But making music pay could become a struggle, as Nigerians increasingly expect to access music for free. Dare Odumade of digital distributor Sharebunk says: ‘Today, online music platforms have replaced CD sales, as people largely download free music off the internet to populate their playlists on their smartphones, iPods or mp3 players for music on the go. Nigerians love music on the go so much they change their internet IP addresses to US IPs in order to use geo-restricted music apps like Spotify and Pandora, regardless of complaints about poor and expensive internet connections. Stakeholders in the music industry need to figure out how to encourage Nigerians to start forming a habit of paying for music, otherwise artistes won’t benefit fully from their intellectual property.’
The internet has brought new and legal ways of distributing, promoting and marketing music without geographical constraint. Nigerian entrepreneurs (some of whom were in business before the 2013 arrival of iTunes in the country) have leveraged their knowledge of Nigeria’s music sector to outsell the bigger, global platforms locally. Music streaming platform Spotify is not legally available in Nigeria, so there is an opportunity for local entrepreneurs to tap into this market too.
Spinlet is one of the early birds to the digital distribution space in Nigeria and claims to have the world’s largest catalogue of Africa-centric music. Others looking to get a share of the market include music streaming app Sharebunk, which is currently beta-testing the Android and iOS platforms and has incorporated a social networking and messenger component.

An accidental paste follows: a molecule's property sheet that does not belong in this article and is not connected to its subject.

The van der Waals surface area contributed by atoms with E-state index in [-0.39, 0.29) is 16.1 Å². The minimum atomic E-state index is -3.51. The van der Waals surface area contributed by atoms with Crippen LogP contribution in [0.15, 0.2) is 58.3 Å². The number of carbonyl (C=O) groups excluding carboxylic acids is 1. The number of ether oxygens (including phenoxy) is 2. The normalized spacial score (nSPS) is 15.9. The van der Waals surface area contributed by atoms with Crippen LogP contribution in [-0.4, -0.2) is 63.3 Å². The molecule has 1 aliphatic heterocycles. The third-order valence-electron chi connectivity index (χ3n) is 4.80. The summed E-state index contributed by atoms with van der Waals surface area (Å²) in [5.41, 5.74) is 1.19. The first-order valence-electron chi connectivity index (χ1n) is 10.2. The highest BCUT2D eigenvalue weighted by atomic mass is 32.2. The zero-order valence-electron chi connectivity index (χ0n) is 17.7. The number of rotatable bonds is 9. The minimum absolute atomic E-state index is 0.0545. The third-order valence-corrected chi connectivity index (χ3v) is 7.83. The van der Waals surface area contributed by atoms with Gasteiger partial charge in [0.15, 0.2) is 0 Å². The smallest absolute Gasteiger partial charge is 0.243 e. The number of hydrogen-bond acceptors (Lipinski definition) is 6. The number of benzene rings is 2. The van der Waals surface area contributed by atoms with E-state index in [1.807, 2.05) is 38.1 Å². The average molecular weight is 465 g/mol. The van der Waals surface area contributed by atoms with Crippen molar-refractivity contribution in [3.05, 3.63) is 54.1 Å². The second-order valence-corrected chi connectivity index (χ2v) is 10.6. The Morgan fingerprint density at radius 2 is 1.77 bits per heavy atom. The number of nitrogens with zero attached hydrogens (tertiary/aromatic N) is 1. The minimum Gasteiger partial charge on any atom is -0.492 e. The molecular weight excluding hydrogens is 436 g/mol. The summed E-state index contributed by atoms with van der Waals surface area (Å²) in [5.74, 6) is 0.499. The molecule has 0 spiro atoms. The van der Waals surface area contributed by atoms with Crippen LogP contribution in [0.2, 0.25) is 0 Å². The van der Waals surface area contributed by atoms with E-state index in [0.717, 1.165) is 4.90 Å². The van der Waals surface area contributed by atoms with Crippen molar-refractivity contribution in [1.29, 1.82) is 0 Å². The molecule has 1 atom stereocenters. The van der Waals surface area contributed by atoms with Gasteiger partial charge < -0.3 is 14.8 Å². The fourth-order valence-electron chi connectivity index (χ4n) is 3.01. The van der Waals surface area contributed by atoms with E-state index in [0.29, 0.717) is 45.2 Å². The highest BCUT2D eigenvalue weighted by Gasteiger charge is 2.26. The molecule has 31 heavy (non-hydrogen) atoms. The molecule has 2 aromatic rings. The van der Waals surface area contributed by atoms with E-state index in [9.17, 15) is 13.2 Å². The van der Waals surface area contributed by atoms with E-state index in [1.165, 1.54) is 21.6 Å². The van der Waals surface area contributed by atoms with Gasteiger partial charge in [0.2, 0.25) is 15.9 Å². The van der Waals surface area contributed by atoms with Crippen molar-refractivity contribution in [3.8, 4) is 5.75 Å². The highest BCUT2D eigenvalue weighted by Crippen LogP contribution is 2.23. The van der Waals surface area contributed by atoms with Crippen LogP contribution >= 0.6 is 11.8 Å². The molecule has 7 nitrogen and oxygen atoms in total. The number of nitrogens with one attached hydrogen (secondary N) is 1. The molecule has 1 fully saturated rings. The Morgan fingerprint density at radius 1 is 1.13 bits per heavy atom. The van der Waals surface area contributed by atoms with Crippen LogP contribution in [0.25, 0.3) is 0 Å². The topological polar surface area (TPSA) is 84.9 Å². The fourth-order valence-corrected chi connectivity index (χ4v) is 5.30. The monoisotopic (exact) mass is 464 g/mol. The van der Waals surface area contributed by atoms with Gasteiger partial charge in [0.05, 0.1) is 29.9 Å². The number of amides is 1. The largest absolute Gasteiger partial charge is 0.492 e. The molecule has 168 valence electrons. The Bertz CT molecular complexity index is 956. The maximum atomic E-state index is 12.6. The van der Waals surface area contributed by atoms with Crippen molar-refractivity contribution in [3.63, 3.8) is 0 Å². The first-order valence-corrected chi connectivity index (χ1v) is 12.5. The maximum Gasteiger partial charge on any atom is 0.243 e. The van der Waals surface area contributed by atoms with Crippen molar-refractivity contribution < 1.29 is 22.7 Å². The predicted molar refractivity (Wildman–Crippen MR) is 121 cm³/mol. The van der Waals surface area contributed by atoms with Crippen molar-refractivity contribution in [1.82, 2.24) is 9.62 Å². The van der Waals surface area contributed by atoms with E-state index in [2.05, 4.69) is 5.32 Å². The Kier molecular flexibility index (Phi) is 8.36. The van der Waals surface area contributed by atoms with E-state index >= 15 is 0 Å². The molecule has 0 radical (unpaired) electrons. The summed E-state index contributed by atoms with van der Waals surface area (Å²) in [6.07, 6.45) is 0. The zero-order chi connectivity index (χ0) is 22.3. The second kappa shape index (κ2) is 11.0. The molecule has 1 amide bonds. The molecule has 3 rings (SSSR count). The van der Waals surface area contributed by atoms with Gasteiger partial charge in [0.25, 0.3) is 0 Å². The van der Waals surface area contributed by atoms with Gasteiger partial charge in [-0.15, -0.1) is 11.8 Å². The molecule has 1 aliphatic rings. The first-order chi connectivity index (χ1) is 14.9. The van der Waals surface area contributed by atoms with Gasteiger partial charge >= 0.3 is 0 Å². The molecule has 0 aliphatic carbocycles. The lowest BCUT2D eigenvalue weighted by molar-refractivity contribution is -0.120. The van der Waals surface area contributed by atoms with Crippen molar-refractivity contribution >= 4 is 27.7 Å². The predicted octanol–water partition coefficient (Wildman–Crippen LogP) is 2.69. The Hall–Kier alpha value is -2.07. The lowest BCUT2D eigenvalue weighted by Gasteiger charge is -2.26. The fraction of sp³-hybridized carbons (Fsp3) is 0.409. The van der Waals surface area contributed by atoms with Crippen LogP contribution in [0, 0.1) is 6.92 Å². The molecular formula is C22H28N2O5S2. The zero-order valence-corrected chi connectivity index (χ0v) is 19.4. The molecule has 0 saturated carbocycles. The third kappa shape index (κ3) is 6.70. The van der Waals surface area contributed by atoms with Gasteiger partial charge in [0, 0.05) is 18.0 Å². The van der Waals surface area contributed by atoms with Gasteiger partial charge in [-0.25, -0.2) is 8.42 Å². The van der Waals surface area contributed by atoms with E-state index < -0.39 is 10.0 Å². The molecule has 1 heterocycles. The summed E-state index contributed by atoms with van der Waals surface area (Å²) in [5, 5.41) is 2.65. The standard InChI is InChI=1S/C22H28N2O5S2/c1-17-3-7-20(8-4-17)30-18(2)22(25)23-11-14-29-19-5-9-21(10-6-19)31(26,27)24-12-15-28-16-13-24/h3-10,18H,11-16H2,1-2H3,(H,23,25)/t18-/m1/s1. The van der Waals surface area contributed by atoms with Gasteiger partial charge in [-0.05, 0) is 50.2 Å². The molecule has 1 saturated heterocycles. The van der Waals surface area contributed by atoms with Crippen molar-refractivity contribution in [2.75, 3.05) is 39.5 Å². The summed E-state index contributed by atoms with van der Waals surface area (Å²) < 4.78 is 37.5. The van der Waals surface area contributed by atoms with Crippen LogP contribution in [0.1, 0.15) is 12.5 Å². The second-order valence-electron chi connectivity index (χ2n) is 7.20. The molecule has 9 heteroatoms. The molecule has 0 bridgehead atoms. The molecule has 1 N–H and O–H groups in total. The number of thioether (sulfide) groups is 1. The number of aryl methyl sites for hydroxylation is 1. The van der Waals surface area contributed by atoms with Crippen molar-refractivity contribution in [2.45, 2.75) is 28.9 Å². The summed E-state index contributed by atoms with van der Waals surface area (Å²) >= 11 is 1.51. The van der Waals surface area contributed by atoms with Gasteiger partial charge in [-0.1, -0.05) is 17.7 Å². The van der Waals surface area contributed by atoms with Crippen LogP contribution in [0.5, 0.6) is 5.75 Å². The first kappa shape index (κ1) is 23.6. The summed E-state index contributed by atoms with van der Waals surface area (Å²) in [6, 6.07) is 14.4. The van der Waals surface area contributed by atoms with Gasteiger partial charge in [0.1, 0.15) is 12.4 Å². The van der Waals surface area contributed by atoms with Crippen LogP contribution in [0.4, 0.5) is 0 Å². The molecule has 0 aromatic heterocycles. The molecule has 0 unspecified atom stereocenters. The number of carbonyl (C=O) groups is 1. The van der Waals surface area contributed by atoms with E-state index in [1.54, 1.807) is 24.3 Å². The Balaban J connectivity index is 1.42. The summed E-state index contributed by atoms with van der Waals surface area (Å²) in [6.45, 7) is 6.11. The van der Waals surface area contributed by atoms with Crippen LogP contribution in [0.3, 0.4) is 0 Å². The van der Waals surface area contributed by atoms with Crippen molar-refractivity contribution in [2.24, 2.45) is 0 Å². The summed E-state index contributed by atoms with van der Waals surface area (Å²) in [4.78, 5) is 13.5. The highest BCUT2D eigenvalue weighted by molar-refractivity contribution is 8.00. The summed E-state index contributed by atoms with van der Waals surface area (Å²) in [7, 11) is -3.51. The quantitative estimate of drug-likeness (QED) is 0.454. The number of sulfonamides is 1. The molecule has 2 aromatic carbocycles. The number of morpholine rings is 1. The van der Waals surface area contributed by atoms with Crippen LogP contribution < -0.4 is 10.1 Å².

So far, Nigeria’s music industry has advanced without a clearly established structure, but this has not deterred foreign interest. In the past two years, two of the world’s biggest music groups, Sony Music and Universal Music, have set up offices in Nigeria. Sony, which came in a year earlier than Universal, has already signed deals with up to seven top Nigerian musicians.
Although these entrants will open up the music industry in Nigeria to more opportunities for global expansion, it might take some time for them to fully grasp the peculiarities of the local market, especially the piracy challenges. Much like Nigeria’s Nollywood film industry, the music scene is plagued by piracy. In fact, Nigeria’s legal music sector is comparatively small given its population of 190 million – by far Africa’s biggest.
The value gap
Despite the increase in paid-for digital music platforms in Nigeria, there remains a mismatch between the value these platforms derive from the content available to them and the revenue that gets back to those who create and invest in the music. This value gap is the sector’s biggest challenge.
Under the current revenue-sharing formula, the platforms take up to 90% of sales revenue, depending on the artiste’s popularity and ‘star-power’. IFPI has identified the value gap as the most significant obstacle to the sector’s sustainable growth. In the European Union, for example, the European Commission is already working on a legislative fix, but in Nigeria the government has had little involvement in the music industry.
Nigeria’s music sector has huge potential. If the growing revenues and foreign interest snag the attention of government and local investors – as was the case with Nollywood – music could become a big part of the economy. But that will not happen without action on a number of fronts. Greater investment in artistes will improve the quality of the product. But action is also needed on the part of government, to establish structures to facilitate enabling services for the industry, as well as regulations to protect the value of music and establish a fair digital marketplace.